I thought bigger states would lead to bigger things, or at least to a "writers' tea party of my imagination," as described by fellow group member and then-stay-at-home mom/writer Julianna Baggott. (I might be paraphrasing, but that's how I replay it.)
Even though I've been lucky enough to write what I like and sometimes get paid for it, I've never again been part of an active community of writers. Until today. Margo Hammond, a former book editor for the St. Petersburg Times and all-around Book Babe, lead a memoir class - at a tea house even - with writers, both aspiring and seasoned.
The class was packed and I drank way too much coffee, despite the whole tea drinking dream. Margo began by giving us a choice of three writing prompts. I picked writing a letter to someone dead.
Dear Grandfather Morgan,
I don't even know your first name, and I've never addressed any of my grandparents as "Grandmother" or "Grandfather." It's too formal. You're the only grandparent I never got to meet. You died when my dad was in junior or senior high school, my uncle half his age.I've seen one photo of you from Granma's wallet, which I kept for years after she died. 30 years after your death. She was 30 years younger than you, a single mother in the early 60's.I don't know what you did for a living or even if you loved Dot and your family. She never talked about you, she never dated or remarried. Did you scare her, scar her, leave a bad first impression of love? Why on earth did you think it was a good idea to marry your daughter's best friend? Like my Granma though, I married someone three decades older than me.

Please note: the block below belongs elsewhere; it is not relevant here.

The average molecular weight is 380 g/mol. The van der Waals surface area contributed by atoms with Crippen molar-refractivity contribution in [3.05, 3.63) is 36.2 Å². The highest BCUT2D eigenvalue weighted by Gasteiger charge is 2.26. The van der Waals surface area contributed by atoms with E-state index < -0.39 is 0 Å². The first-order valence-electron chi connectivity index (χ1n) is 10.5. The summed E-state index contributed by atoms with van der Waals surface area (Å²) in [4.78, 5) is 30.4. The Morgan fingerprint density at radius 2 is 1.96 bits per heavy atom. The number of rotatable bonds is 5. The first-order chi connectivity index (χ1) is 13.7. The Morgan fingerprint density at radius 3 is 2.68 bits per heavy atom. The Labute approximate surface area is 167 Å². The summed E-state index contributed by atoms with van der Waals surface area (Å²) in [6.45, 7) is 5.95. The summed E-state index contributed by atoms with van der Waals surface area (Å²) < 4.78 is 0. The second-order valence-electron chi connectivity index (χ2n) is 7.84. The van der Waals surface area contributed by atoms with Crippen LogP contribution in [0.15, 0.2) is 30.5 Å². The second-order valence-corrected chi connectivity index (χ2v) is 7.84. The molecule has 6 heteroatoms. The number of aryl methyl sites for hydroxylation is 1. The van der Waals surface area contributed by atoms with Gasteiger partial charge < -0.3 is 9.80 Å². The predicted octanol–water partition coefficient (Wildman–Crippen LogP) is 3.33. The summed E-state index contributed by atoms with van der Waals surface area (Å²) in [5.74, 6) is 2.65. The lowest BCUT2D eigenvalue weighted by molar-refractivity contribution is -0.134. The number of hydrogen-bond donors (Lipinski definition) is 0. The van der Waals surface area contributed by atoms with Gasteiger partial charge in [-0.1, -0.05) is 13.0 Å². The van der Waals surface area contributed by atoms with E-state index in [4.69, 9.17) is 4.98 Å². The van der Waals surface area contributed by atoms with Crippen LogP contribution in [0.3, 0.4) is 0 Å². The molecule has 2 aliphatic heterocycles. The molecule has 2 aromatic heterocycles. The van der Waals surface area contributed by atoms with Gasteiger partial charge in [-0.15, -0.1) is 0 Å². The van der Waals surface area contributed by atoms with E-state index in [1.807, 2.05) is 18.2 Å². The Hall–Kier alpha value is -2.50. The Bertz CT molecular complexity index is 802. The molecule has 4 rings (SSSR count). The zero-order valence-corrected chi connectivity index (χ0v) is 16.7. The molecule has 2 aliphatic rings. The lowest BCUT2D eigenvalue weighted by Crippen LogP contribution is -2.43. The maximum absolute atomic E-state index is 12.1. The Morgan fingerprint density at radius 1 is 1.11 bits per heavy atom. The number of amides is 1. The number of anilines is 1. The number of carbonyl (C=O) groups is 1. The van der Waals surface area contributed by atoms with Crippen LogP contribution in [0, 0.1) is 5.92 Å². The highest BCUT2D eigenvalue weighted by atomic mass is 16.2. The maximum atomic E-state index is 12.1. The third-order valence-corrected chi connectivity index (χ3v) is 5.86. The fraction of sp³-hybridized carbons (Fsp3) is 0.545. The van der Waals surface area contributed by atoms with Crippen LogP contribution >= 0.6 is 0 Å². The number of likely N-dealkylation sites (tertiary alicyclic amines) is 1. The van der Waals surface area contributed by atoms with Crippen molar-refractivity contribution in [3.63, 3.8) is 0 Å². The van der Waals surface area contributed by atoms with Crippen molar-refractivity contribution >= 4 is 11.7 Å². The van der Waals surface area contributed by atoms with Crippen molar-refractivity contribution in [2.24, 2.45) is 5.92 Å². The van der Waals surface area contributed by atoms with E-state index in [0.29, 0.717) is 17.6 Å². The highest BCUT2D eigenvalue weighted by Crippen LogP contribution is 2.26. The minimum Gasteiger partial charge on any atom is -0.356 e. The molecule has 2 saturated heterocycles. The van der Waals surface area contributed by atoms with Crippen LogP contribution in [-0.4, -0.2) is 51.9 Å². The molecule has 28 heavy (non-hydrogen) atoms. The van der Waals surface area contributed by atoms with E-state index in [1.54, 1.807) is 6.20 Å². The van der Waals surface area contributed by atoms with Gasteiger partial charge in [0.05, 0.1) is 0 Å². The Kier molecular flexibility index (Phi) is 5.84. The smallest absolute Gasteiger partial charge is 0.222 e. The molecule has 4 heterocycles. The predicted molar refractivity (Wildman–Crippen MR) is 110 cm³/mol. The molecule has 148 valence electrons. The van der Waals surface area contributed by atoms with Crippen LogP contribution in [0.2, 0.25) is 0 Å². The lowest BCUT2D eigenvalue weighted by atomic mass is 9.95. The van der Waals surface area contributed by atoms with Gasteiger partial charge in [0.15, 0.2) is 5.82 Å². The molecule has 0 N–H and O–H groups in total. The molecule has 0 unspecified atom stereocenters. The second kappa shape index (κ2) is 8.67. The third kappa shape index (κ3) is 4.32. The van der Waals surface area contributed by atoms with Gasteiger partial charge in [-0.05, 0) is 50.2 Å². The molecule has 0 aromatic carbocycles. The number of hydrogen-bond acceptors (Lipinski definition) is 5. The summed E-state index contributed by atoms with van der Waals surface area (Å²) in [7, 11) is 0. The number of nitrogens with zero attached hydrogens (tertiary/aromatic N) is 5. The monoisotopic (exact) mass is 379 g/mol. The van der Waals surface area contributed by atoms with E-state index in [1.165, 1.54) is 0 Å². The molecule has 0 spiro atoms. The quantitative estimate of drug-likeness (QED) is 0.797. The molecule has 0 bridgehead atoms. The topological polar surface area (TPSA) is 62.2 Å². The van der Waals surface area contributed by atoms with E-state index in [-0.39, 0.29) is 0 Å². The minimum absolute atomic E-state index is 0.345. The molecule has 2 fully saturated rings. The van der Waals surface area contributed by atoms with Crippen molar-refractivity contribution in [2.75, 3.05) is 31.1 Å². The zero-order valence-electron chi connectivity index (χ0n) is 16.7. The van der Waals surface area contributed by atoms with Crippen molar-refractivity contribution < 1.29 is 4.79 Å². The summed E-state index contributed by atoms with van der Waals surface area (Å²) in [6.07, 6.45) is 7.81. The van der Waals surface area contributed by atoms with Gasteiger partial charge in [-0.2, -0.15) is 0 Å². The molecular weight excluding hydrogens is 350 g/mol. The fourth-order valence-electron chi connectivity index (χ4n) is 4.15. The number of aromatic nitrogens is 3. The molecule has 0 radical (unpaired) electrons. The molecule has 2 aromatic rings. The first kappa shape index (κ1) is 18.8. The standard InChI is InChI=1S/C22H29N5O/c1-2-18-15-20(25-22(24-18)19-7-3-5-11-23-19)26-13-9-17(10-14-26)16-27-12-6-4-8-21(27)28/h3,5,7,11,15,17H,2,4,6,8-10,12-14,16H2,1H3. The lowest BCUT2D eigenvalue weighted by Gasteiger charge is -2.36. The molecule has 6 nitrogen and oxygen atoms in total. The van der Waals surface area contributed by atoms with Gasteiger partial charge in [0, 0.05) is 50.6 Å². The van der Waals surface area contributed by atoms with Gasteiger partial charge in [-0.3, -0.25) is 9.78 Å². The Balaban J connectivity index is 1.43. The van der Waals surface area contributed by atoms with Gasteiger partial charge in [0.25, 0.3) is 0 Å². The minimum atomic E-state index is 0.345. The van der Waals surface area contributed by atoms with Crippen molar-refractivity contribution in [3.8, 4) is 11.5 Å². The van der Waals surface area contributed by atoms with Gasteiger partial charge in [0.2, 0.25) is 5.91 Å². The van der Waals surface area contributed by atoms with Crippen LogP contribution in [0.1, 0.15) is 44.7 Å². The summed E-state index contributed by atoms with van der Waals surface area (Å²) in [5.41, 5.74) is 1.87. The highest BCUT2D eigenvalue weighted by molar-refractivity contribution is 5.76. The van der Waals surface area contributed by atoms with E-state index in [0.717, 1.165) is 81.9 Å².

I loved what Margo said about authenticity: "The more specific you write, the more universal it becomes. And the more people will want to read you."
As much as I love journalism and the pleasure of telling someone else's story, I much prefer them to have the tools to tell their stories themselves. Not to mention getting the chance to tell my own.